High Pressure Die Casting (HPDC) technology
FAIST Light Metals specialises in high pressure die casting (HPDC) technology for the production of aluminium components. Here we are going to explain how this process works and its features.
So, casting means forcing molten metal under high pressure into reusable metal dies. It is often described as the quickest route between raw material and finished product. The finished product also called “die casting” is an accurately dimensioned, sharply defined, smooth or textured-surface metal part.
The process has a number of phases:
- the production of a steel mould able to produce tens of thousands of castings in a few seconds, which is divided into at least two sections to allow the removal of the castings.
- Mounting of the two sections onto a specific machine where one will be stationary (fixed die half) while the other is moveable (injector die half). They are then clamped tightly together.
- Injection of molten aluminium into the die cavity where it quickly solidifies.
- The two sections are drawn apart and the casting is ejected.
Of course, depending on the complexity of the final part, die casting dies can have moveable slides, cores, or other sections. The complete process is the fastest currently known able to produce precise non-ferrous parts.
Let’s focus now on the die castings die composition. They are made of alloy tool steels and they have at least two sections:
- The fixed die half, which is mounted on the side toward the molten metal injection system. It is specifically designed to contain the sprue hole through which molten aluminium enters.
- The ejector die half, which is mounted on the moveable platen of the machine. It adheres to the other section and it is removed when the die is opened. Usually, it contains the runners (passage ways) and gates (inlets) which route molten metal to the die cavity (or cavities). It is also connected to an ejector box, which holds the mechanism to eject the casting from the die.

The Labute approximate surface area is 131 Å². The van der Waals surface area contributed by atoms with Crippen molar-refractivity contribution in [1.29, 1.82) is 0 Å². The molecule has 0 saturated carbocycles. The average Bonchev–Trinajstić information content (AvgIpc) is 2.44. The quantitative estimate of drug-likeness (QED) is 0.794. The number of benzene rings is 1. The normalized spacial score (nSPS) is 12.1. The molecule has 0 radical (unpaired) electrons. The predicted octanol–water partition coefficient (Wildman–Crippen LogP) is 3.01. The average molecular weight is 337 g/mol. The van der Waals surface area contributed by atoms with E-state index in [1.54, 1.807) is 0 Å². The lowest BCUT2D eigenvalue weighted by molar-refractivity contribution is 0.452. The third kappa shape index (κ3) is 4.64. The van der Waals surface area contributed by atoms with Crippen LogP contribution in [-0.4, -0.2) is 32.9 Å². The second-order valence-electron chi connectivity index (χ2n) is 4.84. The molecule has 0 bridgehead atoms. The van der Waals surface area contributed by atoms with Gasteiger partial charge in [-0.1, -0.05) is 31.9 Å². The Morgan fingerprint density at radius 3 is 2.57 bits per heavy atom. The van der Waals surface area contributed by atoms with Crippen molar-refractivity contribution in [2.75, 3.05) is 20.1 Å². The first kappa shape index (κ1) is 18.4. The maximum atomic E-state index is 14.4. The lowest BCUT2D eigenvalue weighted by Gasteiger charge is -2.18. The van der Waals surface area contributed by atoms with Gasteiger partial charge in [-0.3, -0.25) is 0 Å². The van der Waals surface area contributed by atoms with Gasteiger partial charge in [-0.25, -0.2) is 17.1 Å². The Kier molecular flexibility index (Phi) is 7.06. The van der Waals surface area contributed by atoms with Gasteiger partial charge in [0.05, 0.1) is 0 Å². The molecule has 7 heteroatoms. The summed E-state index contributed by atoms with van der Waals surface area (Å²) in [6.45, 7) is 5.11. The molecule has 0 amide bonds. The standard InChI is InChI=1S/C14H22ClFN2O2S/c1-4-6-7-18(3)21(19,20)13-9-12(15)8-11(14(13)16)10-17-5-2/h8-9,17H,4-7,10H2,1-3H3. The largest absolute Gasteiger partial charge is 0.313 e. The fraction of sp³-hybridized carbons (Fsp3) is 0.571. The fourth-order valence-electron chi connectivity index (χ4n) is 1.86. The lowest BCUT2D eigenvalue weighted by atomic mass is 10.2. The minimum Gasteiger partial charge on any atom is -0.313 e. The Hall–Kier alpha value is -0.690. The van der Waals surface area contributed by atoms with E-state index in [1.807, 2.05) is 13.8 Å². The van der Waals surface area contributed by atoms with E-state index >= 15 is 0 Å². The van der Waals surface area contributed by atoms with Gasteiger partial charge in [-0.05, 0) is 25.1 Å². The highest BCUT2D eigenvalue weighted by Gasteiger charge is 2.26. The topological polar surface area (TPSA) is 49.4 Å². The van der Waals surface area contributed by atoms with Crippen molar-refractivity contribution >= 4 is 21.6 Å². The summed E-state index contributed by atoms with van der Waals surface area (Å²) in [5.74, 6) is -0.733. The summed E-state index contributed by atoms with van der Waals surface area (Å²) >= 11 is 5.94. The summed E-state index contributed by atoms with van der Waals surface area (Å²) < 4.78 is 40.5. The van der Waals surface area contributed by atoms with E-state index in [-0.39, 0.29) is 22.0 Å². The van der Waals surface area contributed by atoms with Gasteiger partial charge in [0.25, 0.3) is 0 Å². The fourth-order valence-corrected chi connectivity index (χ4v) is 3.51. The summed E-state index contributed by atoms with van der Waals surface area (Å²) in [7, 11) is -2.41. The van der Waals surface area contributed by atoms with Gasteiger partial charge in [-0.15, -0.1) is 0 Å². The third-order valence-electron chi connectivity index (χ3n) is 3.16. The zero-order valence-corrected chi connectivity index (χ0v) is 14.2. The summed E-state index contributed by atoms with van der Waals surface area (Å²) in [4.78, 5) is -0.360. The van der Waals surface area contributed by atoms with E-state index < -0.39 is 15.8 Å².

How ejection works?
The opening stroke of the machine involves the pins which are connected to the ejector plate moving forward thus they force the casting from the cavity. They must be carefully arranged so that any force placed upon the casting during ejection will not cause deformation.
Then, when the die closes, return pins attached to the ejector plate return it to its casting position.
The die casting can be adjusted dependent on requirements. If the side of a die casting design requires a depression, one or more slides can be used to obtain the desired result without affecting the ejection of the casting.
Indeed, if the slides and cores aren’t carefully fitted and securely locked into position during the process, molten metal could be forced into their slideways causing a disruption of operations.
Fixed and moveable cores are often used in dies. If fixed, the core axis must be parallel to the direction of the die opening. If moveable, they must be attached to core slides.
In conclusion, even though slides and cores increase the complexity and the cost of die construction, they allow adaptation of die castings to a wide variety of configurations, usually more economically than any other metalworking process.